Interfacing with Brain Computer Interfaces

Research output: Chapter in Book/Report/Conference proceedingConference contribution

Abstract

Motivation - To develop a Brain Computer Interface (BCI) system that is suitable for domestic application by being robust and user friendly and customisable in terms of user ability and preference and to explore how, in terms of cognitive ergonomics, a human interface may provide consistent visual metaphors across BCI paradigms, while applications change, for example, from environmental control to entertainment and communicationsResearch approach - The work presented is part of a European funded project incorporating a range of academic and industrial partners, each bringing a skill and expertise in the main components of a BCI system, namely, signal acquisition, signal processing and application. The focus of the project has been to develop the BCI in a user centred design approach involving typical end users throughout the design and evaluation process.Findings/Design - The project is multifaceted bringing with it a range of challenges from the mathematical algorithms through to the user experience. Each aspect will have a knock-on effect to the end user and how they will be able to operate the system. This paper highlights the issues that need to be considered to develop a user interface for such a multipurpose system. Research limitations/Implications – Only the first of the three BCI paradigms has been used in this project so far.Originality/Value – The research is novel in that is focuses on the user needs and human interface requirements in BCI research.Take away message - Brain computer interfaces can offer a mechanism for communication and environmental control for highly disabled people. However, as a usable technology in real environments it is still in its infancy. This paper will present and discuss the challenges that are met when developing a BCI system for use in domestic setting with disabled users.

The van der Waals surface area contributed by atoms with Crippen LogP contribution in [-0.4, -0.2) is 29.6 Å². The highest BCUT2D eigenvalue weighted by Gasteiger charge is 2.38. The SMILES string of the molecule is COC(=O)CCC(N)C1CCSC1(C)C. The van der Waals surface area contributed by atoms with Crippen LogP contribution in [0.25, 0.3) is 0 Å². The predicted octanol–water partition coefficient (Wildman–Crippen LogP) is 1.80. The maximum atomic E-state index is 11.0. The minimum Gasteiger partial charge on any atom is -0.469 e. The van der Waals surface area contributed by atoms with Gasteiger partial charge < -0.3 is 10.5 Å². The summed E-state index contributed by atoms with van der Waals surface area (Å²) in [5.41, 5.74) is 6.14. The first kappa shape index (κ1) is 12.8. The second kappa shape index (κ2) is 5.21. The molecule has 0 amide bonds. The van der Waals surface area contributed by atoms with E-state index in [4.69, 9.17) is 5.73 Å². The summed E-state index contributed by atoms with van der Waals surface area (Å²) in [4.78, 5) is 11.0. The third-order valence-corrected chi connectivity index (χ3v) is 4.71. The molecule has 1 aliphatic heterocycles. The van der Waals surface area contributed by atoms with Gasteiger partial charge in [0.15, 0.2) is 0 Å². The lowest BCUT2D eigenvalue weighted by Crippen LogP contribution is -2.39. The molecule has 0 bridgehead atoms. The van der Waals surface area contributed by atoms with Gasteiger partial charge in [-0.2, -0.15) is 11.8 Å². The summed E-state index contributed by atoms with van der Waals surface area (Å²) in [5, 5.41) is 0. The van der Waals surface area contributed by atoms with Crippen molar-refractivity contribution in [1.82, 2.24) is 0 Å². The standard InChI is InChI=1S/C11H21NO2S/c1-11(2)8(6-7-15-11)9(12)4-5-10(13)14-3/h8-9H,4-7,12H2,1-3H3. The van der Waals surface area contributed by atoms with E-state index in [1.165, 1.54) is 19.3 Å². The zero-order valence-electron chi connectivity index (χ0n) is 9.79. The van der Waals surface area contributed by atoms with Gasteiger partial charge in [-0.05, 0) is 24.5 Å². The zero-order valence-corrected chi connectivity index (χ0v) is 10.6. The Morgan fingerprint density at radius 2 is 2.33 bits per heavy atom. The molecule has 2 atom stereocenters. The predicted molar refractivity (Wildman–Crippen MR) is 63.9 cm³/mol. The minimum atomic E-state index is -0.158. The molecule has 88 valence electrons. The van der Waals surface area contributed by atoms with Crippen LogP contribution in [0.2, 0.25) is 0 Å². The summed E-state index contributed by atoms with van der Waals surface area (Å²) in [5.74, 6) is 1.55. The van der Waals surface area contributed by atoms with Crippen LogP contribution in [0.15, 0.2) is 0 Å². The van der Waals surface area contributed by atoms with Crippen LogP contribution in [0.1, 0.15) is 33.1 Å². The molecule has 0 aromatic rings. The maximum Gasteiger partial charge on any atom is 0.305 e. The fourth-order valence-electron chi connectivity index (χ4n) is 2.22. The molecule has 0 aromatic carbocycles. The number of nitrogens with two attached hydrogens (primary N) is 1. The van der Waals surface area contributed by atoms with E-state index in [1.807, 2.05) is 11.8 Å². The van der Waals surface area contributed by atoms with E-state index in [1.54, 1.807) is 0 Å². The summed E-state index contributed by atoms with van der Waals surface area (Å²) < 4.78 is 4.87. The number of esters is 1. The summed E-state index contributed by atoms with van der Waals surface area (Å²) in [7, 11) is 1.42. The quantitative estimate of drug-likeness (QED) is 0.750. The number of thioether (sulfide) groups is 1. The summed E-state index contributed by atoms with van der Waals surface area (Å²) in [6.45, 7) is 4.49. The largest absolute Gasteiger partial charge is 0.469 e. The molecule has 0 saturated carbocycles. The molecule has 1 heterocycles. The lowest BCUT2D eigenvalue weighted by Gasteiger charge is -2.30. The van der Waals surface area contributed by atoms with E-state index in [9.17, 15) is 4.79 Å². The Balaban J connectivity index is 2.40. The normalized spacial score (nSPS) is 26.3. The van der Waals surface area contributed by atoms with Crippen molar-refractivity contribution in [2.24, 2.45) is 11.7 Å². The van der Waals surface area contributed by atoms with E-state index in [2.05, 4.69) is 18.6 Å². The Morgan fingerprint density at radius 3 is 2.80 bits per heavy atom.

LanguageEnglish
Title of host publicationUnknown Host Publication
Number of pages5
Publication statusPublished - Nov 2010
EventRAATE-2010 - Coventry, UK
Duration: 1 Nov 2010 → …

Workshop

WorkshopRAATE-2010
Period1/11/10 → …

Fingerprint

Brain computer interface
Signal systems
Ergonomics
User interfaces
Signal processing
Communication

Cite this

@inproceedings{fa748758a4d0405da0552739a2702351,
title = "Interfacing with Brain Computer Interfaces",